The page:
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TT Court Vision: A look at Eric Ayala’s sophomore campaign for the Terps

We take to the flim room to examine the top plays from the guard during the 2019-20 season.

Eric Ayala, Michigan, 2020 Sarah Sopher / Testudo Times

Throughout last week, we’ve highlighted Jalen Smith, Anthony Cowan Jr., Aaron Wiggins and Darryl Morsell in our individual player film breakdowns.

Next up, we take a look at sophomore guard Eric Ayala.

Ayala is one of the most interesting players on the Maryland men’s basketball roster, in that all the potential is there but he has not been able to fully put it together yet as a consistent star for the Terps. He will have games where he looks like he is amongst the best players on the floor, but also games where he looks amongst the worst.

Big things were expected from Ayala during his sophomore season, and he delivered in some occasions and failed in some spots as well. The biggest concern for him as he enters his junior season will be his consistency as a shooter.

As a freshman, Ayala shot the ball at an excellent clip from three, shooting 40.3 percent from deep on 3.8 attempts per game. As a sophomore, Ayala saw a significant dip to 27.4 percent from three on 4.7 attempts per game.

Ayala’s 2019-20 final stat line: 8.5 points, 2.5 assists and 2.9 rebounds per game. He shot 35.8 percent from the field and 27.4 percent from three.

Let’s take a look at 10 of Ayala’s best plays from this past season.

Ayala is extremely crafty in getting to and finishing around the rim

One of Ayala’s best traits as a basketball player is his awareness on offense. He was often seen filling a lane correctly or making a nice cut to the basket. On these two identical plays against Ohio State and Nebraska, he made a perfect cut to the basket in route to a made layup.

The backdoor cut was something we saw often from Ayala when he played off the ball, and he did a good job on these two plays of making sure the Terps got easy buckets as a result.

Arguably Ayala’s best ability is his finishing around the rim and the finesse and skill he possesses in making these crafty finishes. This play against Illinois was a perfect example of how smooth Ayala can be around the rim.

Ayala brought the ball up in transition for the Terps and immediately recognized the mismatch he had going up against a big. His initial play here was a step-back for a mid-range jumper, but he decided instead to take it to the rim. The sophomore used a spin move and was somehow able to finish the extremely tough reverse layup.

On this play, Ayala turned great defense into easy offense. He initially got beat off the dribble, but he was able to recover and force the deflection, which led to the Smith steal.

Smith took a few dribbles and immediately passed it ahead to Ayala, who was out ahead of the pack in transition. He was met around the rim by the Notre Dame defense, but Ayala was able to power his way through for the big slam to bring the Xfinity Center crowd to its feet.

Ayala had his moments from beyond the arc

Ayala had his best game of the year in the last contest of the season against Michigan. He scored a season-high 19 points on 6-of-10 shooting from the floor, along with a career-high seven rebounds. It really seemed like he was starting to find his groove down the stretch, which was key with postseason play on the horizon.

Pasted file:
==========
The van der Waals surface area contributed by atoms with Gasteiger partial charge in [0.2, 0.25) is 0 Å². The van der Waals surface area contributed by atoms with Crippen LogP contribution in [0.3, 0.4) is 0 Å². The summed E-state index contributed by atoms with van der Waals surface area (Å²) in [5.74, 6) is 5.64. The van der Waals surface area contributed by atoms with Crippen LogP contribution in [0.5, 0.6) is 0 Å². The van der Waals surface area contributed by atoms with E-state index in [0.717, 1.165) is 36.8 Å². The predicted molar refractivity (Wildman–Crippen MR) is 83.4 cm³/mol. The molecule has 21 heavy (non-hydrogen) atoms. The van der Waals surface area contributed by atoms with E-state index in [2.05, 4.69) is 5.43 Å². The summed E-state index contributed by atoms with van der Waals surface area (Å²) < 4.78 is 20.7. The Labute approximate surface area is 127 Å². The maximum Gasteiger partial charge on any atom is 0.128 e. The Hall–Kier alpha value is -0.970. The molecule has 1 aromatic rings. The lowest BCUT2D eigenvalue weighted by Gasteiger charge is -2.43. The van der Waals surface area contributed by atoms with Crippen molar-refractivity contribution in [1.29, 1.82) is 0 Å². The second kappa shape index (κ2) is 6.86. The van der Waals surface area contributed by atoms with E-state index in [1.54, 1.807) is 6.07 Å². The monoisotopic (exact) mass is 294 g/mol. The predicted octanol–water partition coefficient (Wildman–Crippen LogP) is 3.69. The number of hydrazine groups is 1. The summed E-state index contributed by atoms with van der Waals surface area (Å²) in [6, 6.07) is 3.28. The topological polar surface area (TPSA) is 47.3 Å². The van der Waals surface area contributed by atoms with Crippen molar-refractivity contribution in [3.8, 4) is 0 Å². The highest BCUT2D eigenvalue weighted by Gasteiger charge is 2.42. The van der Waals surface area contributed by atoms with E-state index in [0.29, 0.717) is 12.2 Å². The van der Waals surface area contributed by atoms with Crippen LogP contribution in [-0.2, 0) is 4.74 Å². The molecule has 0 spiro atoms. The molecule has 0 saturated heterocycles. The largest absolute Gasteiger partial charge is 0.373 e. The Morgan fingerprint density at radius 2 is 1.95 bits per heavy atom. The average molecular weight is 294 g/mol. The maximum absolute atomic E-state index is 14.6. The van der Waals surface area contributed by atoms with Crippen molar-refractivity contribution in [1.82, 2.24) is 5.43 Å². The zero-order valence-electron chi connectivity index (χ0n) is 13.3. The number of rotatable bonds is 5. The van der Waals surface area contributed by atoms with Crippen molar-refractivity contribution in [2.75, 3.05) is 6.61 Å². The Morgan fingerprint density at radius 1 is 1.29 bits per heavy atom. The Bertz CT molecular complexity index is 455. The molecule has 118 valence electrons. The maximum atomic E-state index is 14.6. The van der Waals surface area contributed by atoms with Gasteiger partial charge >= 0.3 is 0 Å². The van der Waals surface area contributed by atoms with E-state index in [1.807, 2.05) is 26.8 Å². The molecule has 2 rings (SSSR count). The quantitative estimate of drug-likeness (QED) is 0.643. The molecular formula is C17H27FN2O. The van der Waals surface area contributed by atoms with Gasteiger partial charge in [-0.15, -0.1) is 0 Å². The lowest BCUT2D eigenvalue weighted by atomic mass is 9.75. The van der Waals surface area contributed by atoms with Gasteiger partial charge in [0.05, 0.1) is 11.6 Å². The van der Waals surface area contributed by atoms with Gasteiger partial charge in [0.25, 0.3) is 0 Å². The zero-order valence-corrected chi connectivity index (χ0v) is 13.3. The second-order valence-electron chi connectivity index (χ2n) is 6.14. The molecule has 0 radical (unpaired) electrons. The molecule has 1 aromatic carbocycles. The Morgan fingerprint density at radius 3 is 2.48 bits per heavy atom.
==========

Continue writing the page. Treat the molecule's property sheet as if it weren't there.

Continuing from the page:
On this play, Ayala used a step-back dribble to put his defender on skates and create the necessary space needed to get a good shot off. He squared up after the step-back and converted the big three-pointer to help extend the Terps’ lead after a run by Michigan.

As mentioned before, Ayala’s awareness on offense is amongst the best on the Maryland squad. He always knew where to move when he didn’t have the ball and set himself up for great looks.

This play was a great example of Ayala’s ability to move without the ball and set himself up for an open three. It started with him kicking out to the three-point line, which created separation between him and his defender.

After that, Darryl Morsell began to penetrate, which further separated Ayala and his man. The sophomore then rotated towards the corner, allowing Morsell to hit him for a wide-open triple, which he knocked down.

This play against Nebraska was another example of Ayala doing a nice job of moving without the ball.

Donta Scott set a strong off-ball screen on Ayala’s man, which led to the Wilmington, Delaware, floating out more towards the wing. Anthony Cowan Jr. recognized this and was able to find the sophomore for the open knock down three.

On this play, Ayala simply did a nice job of trailing the break, finding an open spot and getting an open shot. For Ayala when it comes to hitting threes, it’s all about not rushing the look.

On this play, Ayala had plenty of time to get his feet squared away and he was able to connect with ease. On many of Ayala’s misses this season, he was rushed and did not get properly set.

Ayala’s mid-range is a nice feature to his game

Like his three-pointer that we looked at earlier from the Michigan game, Ayala was fond of the step-back during this game. On this attempt though, it was in the mid-range instead of behind the three-point line.

Ayala and Aaron Wiggins executed a perfect dribble handoff, which led to Ayala being matched up with Isaiah Livers. Livers sat back on the Terp, anticipating the drive, and Ayala made him pay with the step-back as he hit the open mid-range shot.

This play against Rhode Island early in the season not only helped stop an early run for the Rams, but also once again showed off Ayala’s creativity in finishing shots.

He drove the ball strong to the rim here but stopped in the mid-block area. He used a pump-fake and then jumped into his defender to create contact before finishing the tough jumper.